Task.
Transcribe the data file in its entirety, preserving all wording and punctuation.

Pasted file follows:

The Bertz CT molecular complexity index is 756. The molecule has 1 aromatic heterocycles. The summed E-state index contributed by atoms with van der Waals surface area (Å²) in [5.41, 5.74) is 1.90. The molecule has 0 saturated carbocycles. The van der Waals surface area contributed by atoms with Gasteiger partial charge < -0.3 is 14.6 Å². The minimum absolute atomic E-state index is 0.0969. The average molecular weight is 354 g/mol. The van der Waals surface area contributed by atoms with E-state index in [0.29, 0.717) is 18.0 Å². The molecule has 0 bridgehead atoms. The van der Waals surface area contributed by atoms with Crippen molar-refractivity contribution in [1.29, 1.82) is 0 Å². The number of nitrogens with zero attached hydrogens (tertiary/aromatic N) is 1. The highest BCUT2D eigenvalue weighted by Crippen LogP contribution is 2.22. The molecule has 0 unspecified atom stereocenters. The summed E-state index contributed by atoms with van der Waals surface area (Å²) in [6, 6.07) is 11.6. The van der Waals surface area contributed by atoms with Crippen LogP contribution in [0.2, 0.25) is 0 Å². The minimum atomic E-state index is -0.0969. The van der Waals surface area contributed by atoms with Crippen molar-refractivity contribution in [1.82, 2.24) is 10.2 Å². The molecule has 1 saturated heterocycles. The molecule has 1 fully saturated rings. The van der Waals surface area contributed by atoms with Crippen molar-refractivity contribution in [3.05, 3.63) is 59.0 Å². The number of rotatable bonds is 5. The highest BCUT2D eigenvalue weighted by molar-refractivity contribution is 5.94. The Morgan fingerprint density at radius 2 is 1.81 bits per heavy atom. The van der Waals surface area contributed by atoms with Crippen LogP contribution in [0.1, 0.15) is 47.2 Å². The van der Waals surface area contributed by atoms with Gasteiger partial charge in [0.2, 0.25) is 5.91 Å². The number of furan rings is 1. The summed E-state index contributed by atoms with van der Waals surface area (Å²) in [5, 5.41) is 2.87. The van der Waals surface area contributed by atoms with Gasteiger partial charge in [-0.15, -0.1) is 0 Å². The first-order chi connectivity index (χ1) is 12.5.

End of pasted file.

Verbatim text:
The Bertz CT molecular complexity index is 756. The molecule has 1 aromatic heterocycles. The summed E-state index contributed by atoms with van der Waals surface area (Å²) in [5.41, 5.74) is 1.90. The molecule has 0 saturated carbocycles. The van der Waals surface area contributed by atoms with Gasteiger partial charge < -0.3 is 14.6 Å². The minimum absolute atomic E-state index is 0.0969. The average molecular weight is 354 g/mol. The van der Waals surface area contributed by atoms with E-state index in [0.29, 0.717) is 18.0 Å². The molecule has 0 bridgehead atoms. The van der Waals surface area contributed by atoms with Crippen molar-refractivity contribution in [1.29, 1.82) is 0 Å². The number of nitrogens with zero attached hydrogens (tertiary/aromatic N) is 1. The highest BCUT2D eigenvalue weighted by Crippen LogP contribution is 2.22. The molecule has 0 unspecified atom stereocenters. The summed E-state index contributed by atoms with van der Waals surface area (Å²) in [6, 6.07) is 11.6. The van der Waals surface area contributed by atoms with Crippen LogP contribution in [0.2, 0.25) is 0 Å². The minimum atomic E-state index is -0.0969. The van der Waals surface area contributed by atoms with Crippen molar-refractivity contribution in [1.82, 2.24) is 10.2 Å². The molecule has 1 saturated heterocycles. The molecule has 1 fully saturated rings. The van der Waals surface area contributed by atoms with Crippen molar-refractivity contribution in [3.05, 3.63) is 59.0 Å². The number of rotatable bonds is 5. The highest BCUT2D eigenvalue weighted by molar-refractivity contribution is 5.94. The Morgan fingerprint density at radius 2 is 1.81 bits per heavy atom. The van der Waals surface area contributed by atoms with Crippen LogP contribution in [0.1, 0.15) is 47.2 Å². The van der Waals surface area contributed by atoms with Gasteiger partial charge in [0.2, 0.25) is 5.91 Å². The number of furan rings is 1. The summed E-state index contributed by atoms with van der Waals surface area (Å²) in [5, 5.41) is 2.87. The van der Waals surface area contributed by atoms with Gasteiger partial charge in [-0.15, -0.1) is 0 Å². The first-order chi connectivity index (χ1) is 12.5.